For instance, if you browse through the bestselling nonfiction books in your local bookstore, you will notice that most of them relate to a handful of major topics: business, personal finance, health (including weight loss), practical psychology/personal improvement, and relationships. This is because the three biggest desires most people have are 1) wealth, 2) health, and 3) happiness. Occasionally, “hot topics” can dominate the bestselling list, such as (in recent years) politics and the environment. But health, wealth, and happiness are perennial winners. You may face a lot of competition on these topics, so your contribution needs to be original and significant. But the rewards for writing nonfiction bestsellers can be significant.
The other hugely profitable category for writing nonfiction books is “how to.” People want solutions to their problems. They want to achieve their dreams. So if you can show them how to get rich, how to get healthier, how to find love, or how to solve any common problem from dry rot to the meaning of life – and how to do it easily and quickly – you can sell a lot of books.
Once you have a general topic in mind, your next step is to figure out the specific way you can help your readers. Whatever subject you're writing nonfiction books about, you need to find out what problem your readers most want help with, what information they are desperately searching for, or what benefit they want above all. You may be able to discover what your potential readers want by talking to some of them. Participate in their organizations. Go to their conventions. Read the “letters to the editor” section of their newsletters. Join their chat groups. Once you know what they want, try to write a book that will satisfy them.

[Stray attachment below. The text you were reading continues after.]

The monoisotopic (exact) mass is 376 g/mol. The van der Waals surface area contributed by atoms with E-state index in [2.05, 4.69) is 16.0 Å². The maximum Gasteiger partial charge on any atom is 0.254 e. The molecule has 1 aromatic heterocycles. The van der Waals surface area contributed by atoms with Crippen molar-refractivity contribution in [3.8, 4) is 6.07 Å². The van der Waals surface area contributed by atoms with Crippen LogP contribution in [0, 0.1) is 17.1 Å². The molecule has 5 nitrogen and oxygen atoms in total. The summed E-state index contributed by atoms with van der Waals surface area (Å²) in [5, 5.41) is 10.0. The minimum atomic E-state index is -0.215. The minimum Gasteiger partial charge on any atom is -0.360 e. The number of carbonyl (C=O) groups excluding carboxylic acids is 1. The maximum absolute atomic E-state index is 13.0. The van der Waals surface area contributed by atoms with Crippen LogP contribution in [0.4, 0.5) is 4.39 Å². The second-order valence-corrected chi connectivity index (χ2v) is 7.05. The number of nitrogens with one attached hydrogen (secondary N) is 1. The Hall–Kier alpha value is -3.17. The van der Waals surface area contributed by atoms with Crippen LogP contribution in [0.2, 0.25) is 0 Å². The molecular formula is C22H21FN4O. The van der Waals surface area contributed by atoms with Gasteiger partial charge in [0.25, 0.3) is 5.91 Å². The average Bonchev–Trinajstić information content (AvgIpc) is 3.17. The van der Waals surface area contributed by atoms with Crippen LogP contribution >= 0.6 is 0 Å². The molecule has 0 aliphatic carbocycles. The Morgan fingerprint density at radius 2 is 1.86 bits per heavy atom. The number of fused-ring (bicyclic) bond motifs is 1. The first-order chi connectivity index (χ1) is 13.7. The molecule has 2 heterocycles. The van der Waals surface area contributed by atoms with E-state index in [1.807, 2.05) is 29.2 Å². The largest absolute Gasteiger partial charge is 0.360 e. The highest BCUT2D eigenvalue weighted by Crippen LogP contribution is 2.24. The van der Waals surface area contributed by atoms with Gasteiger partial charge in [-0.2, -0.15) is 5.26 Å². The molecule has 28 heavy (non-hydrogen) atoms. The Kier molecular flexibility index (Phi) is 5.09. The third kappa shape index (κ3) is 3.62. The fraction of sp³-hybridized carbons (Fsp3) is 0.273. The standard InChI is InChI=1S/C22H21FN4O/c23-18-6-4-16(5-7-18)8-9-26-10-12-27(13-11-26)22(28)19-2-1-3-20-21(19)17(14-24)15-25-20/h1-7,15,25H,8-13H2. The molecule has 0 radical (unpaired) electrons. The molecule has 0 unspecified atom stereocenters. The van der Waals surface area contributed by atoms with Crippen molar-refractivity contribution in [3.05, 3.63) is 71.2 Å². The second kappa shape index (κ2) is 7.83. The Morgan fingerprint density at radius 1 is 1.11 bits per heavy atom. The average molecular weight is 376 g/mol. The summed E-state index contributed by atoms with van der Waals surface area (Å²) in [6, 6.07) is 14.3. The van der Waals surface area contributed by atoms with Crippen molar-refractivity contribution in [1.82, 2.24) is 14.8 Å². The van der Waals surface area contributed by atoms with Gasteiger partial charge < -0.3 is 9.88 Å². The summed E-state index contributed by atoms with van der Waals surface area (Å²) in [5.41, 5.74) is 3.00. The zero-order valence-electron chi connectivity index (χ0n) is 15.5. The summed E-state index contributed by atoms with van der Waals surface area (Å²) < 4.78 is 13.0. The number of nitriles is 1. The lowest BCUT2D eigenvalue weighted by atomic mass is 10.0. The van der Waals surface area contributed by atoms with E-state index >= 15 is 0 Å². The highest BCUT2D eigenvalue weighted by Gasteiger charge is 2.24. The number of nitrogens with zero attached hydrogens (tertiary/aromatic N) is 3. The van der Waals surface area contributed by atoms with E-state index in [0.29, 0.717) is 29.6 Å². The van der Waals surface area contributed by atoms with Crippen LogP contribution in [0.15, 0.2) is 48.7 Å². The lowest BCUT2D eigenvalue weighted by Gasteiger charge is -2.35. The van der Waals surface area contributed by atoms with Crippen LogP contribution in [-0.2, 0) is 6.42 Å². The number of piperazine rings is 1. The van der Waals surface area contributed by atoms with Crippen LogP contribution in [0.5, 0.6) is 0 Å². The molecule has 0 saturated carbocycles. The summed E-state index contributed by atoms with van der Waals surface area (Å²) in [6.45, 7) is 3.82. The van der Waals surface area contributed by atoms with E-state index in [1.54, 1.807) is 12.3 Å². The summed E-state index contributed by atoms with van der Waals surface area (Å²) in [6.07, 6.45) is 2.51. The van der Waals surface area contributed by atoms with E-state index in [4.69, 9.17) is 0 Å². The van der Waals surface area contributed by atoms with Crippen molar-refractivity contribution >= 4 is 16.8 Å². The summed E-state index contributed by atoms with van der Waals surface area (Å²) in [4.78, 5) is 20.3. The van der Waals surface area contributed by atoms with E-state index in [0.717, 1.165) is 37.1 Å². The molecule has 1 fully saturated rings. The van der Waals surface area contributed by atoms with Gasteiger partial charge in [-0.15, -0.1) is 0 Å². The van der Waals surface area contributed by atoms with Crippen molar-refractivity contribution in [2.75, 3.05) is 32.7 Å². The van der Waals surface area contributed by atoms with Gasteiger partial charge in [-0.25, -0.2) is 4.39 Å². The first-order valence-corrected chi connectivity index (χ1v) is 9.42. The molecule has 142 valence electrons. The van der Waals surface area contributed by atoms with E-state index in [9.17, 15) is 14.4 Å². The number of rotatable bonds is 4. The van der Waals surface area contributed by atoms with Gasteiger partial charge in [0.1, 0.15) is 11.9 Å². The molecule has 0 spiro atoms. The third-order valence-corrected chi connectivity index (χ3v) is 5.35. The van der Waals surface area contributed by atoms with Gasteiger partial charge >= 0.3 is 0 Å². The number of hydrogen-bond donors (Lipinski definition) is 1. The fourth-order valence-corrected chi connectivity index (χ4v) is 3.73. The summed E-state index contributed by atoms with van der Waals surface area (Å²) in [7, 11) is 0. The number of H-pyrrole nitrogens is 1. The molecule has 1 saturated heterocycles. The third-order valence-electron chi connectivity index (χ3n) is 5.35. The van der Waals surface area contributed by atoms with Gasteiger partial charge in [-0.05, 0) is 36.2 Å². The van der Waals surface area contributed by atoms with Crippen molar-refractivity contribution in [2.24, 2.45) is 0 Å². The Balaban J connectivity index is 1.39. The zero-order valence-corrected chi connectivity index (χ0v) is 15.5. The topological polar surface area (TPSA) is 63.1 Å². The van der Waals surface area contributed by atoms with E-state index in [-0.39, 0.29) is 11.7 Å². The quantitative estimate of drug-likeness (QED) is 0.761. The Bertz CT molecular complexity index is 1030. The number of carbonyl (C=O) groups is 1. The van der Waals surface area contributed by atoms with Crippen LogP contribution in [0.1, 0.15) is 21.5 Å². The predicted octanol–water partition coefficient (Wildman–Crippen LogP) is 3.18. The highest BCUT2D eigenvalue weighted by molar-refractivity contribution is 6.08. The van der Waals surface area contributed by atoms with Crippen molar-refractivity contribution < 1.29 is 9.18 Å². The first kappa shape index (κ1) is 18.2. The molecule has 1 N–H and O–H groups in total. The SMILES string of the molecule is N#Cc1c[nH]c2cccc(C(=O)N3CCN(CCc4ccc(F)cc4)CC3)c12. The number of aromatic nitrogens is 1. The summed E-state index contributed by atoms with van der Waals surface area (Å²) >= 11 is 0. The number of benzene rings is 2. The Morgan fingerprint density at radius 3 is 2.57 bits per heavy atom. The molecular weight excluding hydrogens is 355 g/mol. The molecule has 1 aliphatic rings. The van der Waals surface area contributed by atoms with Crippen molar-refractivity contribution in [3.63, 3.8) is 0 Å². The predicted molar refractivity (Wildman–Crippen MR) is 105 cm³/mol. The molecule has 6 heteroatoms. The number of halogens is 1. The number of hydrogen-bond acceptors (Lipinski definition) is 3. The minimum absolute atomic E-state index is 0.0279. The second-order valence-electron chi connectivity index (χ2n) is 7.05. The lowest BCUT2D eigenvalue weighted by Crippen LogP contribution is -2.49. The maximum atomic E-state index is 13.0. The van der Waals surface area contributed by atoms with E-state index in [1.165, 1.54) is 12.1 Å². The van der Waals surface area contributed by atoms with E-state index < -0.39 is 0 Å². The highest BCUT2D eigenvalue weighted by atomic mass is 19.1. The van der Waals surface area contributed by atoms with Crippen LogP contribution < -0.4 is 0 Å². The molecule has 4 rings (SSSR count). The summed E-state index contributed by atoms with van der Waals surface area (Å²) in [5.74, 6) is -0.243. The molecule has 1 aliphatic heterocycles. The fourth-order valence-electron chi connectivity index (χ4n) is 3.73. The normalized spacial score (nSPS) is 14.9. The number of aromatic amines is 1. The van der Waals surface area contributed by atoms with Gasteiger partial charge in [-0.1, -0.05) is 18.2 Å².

For instance, if personal finance is your topic, can you show people specific ways to make money, protect money, manage money, understand money, or save money? Can you help them make money faster or generate bigger investment returns? Can you show them little-known yet powerful avenues to wealth? Can you help them, start a business, get a better career, retire early, get a raise, save money on insurance, or get a free vacation?
In other words, to really make a career writing nonfiction books, you need to provide tangible benefits to your reader.
There are two other points you should keep in mind if you are considering writing nonfiction books.
First is the issue of credibility. For many topics, readers and publishers want to know that the author of a nonfiction book is an authority on the subject. For this reason, it is probably best if you start by writing nonfiction books on topics you have qualifications or unique experience in. Health books are more credible when they are written by health experts. Books on making money in the stock market are more credible when they are written by financial experts or by those who have made a fortune themselves. Travel books – it goes without saying – are respected when written by people who have actually explored firsthand the places they describe. Of course, you can make up for your lack of expertise somewhat by interviewing experts, and doing your own research, but for many topics secondhand experience is second rate.
On the other hand, you can take steps to qualify yourself. You could
join relevant organizations, or write a few magazine articles on your
chosen topic in order to help establish yourself as an authority. Maybe you could create your own blog or website on the subject. This would also help build an audience (or platform) before your book is published.
One final tip: bestselling nonfiction books are generally focused on one BIG idea – a core concept that can be summarized in a few words (such as the title), strikes the reader as original, is easy to understand and remember, and will eventually make a great soundbite in publicity campaigns. It may sound a little pessimistic, but most readers want easy answers and step-by-step solutions. Large, in-depth tomes are read only by extremely dedicated enthusiasts or professionals. If you want to target a large audience, keep your message simple and practical.
If you are serious about writing nonfiction books, your first step is to write a proposal. Click here to find out how.